Sunday, September 21, 2008

Three Olymic Snapshots

I promise to never become one of those boring sports guys. You know who I mean - the type who show you why someone's zone defense won't stop Joe Quarterback, OR are sure that The Thunderclaps will "Go Big" with their first draft pick OR let you know how much The Fighting Tunas can pay for a guy nicknamed "Da Neighborhood" before bumping up onto the salary cap. Other guys do all that better and, anyway, who cares?
Still, there are some moments you shouldn't miss, even if you don't read the sports page. Here are three brief ones, all from last month's Olympics in Beijing. All, I think, deserve to be remembered.
First, the appealingly-named Lo Lo Jones was in the 100 meter hurdles final against the rest of the world's best. She had made up ground after a so-so start, and had taken the lead, but was too far ahead of her usual steps to miss hurdle number 9, whacking it with her lead foot pretty hard and killing her speed. In the blink of an eye, the rest of the field moved past her, and in another blink, she finished, on her feet, but in 7th place. All she could do was kneel on the track, taking a kind of fetal position, left alone in front of 80,000 people, knowing her chance was...gone. The other competitors gave her a few pats on the back, no doubt because they had all been there once or twice themselves. But it took her a long time to finally get up and walk off the track, where network people waited to ask the obvious: "How does it feel?"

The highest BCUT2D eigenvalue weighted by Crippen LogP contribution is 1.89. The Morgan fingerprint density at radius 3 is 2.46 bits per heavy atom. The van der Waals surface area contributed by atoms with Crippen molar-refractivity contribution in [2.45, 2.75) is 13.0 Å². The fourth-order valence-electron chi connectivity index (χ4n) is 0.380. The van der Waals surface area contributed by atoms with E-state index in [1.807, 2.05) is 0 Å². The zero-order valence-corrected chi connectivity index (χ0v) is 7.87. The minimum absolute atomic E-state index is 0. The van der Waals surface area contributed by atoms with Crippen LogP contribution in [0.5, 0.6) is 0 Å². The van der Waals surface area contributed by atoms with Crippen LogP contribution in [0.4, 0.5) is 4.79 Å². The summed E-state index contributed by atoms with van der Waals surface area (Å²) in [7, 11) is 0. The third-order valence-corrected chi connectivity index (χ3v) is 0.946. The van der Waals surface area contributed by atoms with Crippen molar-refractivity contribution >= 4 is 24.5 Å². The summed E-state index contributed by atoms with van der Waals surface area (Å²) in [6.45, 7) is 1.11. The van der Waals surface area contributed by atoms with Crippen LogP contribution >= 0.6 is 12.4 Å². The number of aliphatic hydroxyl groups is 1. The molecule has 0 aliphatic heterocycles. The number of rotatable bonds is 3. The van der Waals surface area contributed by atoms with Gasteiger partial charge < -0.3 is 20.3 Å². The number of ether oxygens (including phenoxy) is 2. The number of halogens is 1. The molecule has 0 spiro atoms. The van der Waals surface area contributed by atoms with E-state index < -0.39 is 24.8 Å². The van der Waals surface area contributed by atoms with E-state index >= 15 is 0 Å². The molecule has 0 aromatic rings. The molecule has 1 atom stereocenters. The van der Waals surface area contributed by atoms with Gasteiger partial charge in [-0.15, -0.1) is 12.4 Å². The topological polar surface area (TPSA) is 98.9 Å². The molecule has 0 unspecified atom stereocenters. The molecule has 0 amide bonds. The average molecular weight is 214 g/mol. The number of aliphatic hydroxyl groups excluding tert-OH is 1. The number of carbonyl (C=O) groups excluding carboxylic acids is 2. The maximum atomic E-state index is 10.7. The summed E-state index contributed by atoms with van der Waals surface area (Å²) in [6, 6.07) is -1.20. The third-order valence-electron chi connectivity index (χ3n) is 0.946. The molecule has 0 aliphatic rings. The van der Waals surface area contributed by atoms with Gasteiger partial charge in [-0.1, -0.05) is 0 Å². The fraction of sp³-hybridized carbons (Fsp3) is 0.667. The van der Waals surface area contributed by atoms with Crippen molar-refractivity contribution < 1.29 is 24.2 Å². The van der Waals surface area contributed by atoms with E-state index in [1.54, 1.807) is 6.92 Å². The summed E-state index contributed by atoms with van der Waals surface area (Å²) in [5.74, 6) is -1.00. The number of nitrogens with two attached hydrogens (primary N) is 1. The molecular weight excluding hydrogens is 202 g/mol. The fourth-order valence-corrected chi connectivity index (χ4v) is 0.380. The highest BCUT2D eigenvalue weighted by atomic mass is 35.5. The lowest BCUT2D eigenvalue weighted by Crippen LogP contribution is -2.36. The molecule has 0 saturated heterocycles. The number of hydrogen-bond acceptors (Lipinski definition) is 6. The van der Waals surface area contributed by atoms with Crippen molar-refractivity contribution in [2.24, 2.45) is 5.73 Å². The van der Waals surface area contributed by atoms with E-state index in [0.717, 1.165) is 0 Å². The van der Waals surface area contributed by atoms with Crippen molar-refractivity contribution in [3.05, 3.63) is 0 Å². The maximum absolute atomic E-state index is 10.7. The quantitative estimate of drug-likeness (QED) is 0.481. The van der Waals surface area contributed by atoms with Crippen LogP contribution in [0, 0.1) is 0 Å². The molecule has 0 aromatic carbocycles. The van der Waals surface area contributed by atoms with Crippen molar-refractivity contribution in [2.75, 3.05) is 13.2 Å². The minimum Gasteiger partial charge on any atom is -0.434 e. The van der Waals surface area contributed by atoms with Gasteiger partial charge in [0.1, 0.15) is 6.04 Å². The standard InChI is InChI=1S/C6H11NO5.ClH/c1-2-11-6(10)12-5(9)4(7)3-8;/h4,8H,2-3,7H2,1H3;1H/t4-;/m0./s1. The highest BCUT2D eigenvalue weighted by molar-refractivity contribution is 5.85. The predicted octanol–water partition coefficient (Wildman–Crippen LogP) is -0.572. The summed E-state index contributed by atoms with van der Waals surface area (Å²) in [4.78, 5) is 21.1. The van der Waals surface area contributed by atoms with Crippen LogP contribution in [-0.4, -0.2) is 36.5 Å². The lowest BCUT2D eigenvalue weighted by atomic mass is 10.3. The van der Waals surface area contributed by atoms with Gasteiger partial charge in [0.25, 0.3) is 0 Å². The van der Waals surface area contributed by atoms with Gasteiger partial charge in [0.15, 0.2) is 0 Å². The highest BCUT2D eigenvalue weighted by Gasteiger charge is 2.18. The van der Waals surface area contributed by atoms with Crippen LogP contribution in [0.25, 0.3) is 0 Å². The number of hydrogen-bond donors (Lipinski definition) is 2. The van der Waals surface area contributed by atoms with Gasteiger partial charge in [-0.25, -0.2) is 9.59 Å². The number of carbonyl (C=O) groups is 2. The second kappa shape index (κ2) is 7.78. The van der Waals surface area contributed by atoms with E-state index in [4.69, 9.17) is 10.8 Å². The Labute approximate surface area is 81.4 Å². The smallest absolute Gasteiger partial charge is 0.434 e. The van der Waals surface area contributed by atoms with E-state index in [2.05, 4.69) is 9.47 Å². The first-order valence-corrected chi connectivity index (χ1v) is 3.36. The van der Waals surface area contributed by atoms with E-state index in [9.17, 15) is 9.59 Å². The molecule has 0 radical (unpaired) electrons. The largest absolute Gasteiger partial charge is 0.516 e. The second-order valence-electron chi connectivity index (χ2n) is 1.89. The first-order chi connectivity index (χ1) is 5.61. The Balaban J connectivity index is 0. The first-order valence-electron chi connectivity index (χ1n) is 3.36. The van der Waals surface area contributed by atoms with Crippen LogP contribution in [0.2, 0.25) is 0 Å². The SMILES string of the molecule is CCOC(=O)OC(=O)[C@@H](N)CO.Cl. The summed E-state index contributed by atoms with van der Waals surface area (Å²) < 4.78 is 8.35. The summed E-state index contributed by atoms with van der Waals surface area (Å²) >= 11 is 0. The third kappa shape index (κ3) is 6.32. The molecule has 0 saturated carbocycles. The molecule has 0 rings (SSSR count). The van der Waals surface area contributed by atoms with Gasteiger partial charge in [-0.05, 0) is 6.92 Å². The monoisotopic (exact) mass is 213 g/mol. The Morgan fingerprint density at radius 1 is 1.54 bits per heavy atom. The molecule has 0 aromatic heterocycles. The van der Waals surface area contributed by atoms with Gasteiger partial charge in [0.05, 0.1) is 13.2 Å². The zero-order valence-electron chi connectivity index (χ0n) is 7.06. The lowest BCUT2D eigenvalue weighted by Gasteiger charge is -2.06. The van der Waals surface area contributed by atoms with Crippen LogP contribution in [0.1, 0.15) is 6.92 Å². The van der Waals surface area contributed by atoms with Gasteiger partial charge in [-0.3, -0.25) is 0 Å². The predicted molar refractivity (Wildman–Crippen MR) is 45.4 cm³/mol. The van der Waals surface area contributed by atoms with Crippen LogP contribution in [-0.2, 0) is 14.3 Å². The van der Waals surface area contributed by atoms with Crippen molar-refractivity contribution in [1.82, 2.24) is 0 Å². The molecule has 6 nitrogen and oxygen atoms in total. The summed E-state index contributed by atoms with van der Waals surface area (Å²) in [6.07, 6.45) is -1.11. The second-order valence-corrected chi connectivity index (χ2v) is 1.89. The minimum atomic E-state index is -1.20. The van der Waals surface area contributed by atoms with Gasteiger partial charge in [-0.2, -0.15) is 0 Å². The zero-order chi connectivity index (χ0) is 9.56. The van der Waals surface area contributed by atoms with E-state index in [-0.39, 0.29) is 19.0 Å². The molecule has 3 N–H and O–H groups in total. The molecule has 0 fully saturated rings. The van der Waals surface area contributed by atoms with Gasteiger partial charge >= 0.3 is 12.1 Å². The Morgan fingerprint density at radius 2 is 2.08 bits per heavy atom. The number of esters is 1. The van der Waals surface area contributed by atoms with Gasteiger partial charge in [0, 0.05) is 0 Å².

Stephanie Brown Trafton will never be known as America's Sweetheart. She's 6'4", and checks in at around 225 lb. She's a discus thrower, and the Olympic gods were smiling as her 203' throw beat her competitors' heaves by a full meter. But who says big girls can't be articulate? She admitted to NBC in a nice-sounding voice, that she had had the same Olympic hero since watching the LA Games in 1984 as a child - famed pee wee gymnast Mary Lou Retton, who must have been around 4' 9" and maybe 80 lb. in her Wheaties box picture prime. The lesson? We can take inspiration from different sources. What's important is what works for YOU.
A casual reader might go "Hmmm" in observing the American medal sweep in the men's 400 meter sprint. But getting a medal meant that you had to have run the metric lap in under 45 seconds. One of those runners, David Neville, showed he wanted a medal more than just about anyone when, coming down the stretch in the last few yards, he DOVE headfirst over the finish line, onto the track, not to win the gold, but for BRONZE. The strategy worked, and he came away without injury, though it sure LOOKED painful. There are times, it seems, when wanting something really bad helps get you home just a tiny bit faster, and that's all that's needed.


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